Unassuming qualities

My grandmother was unassuming. I loved her unassuming personality and that quality in her. There were many other endearing qualities of hers that I embraced. She was happy in her own company.

When someone is unassuming, when something big happens in their life, they deal with it in the same unassuming way, but not always in a pro-active, get up and deal with it way, particularly when other people want to help them because they’re seeing them struggle.

An unassuming person has no intention or desire to be praised or even noticed, they’re not pretentious or arrogant, but are shy and may have little confidence. They tend to work steadily in the background.

They get on with their lives quietly and won’t take or ask for help, even if they need it and as long as someone isn’t trying to push an agenda or take control, they will listen, unless of course, the person trying to talk to them is intimidating.

For those who are unassuming, they’re more likely to accept help when they’re at the stage where they’re emotionally ready to let others help them, but unassuming people aren’t always in a position where they’re ready to accept help.

My grandmother wanted help, but didn’t like to directly ask. Perhaps it was her lack of confidence that stopped her from asking. I believe it is,  but it is still an endearing quality to have.

17 Jan, 2014

6 thoughts on “Unassuming qualities

  1. You are very fortunate to have had a grandmother like that. She sounds like she was a really lovely person.

    Your description of her reminds me of someone I know, who; never moans even though she has plenty to moan about as life has dealt her a pretty shocking set of cards. She is a good listener too.

    I wonder how much we really appreciate those qualities in someone while they are alive?

    1. Yes it’s wonderful to be able to have someone in our life who has these wonderful qualities.

      I absolutely adored my grandmother. Her qualities were a complete contrast to what I knew and to how things were when I was growing up, so that made me appreciate her qualities even more.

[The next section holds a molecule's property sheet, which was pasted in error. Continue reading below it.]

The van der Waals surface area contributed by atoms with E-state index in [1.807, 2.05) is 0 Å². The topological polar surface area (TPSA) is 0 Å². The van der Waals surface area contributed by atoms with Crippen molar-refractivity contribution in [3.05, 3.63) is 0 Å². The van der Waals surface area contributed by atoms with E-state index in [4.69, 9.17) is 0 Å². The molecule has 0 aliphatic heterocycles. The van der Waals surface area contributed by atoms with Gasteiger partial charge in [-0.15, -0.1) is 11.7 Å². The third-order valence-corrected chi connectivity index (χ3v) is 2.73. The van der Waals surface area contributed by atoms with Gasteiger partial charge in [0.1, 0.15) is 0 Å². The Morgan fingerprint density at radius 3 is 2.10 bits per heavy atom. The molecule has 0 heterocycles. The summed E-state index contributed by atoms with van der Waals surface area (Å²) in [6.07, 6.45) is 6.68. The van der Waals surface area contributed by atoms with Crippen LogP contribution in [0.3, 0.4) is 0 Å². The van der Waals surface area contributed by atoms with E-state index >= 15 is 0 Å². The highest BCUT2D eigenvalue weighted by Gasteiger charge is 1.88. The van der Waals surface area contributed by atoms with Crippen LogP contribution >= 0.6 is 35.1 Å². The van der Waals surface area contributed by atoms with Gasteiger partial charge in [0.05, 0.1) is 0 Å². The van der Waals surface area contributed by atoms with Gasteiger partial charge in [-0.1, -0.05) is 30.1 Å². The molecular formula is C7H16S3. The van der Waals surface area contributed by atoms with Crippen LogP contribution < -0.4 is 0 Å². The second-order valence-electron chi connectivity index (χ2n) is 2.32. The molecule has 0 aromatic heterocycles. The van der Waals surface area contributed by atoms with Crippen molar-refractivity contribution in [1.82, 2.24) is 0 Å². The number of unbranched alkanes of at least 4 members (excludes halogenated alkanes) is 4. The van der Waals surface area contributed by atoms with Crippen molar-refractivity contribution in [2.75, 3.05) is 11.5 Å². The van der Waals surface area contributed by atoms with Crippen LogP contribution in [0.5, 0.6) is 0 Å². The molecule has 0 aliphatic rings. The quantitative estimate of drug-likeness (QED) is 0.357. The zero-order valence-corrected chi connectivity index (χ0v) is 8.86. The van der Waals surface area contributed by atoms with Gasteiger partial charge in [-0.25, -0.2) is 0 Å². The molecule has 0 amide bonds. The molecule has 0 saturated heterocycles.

I looked forward to my visits with her. I have fond memories of those times and of her.

  2. With me it’s a lack of confidence that gets in my way of asking for help.

    I’m afraid the person will say no or is too busy with their own things to help me. I’ve learned not to assume anything. Assuming just sets us up for a fall.

    1. As you say Lisa assuming anything will only set us up for a fall in the longer term, that and losing friends and family in the process of assuming!

      You’re right, a lack of confidence gets in the way of most things, including asking for help.

  3. I haven’t met many people like this who actually seem OK with their life no matter what’s going on.

    This is one of the qualities they try to promote in AA, which goes along with humility. I know for myself I would rather be near invisible most of the time, since I don’t like dealing with many people.

    I’m very glad that I have gotten to know you, since you are a great example of these qualities which I admire. I’ve been dealing with a friend who has been behaving like a big baby, which is finally getting on my nerves considering when I’m sick or don’t feel good, I would rather just be left alone!

    1. Thank you so much Randy. It’s always nice to be quiet and discreet; just because we may have these certain qualities or attributes, doesn’t mean we should flaunt or advertise them.

      It’s never easy dealing with people. It used to be easier than it is now. I can understand why you would choose to be invisible.

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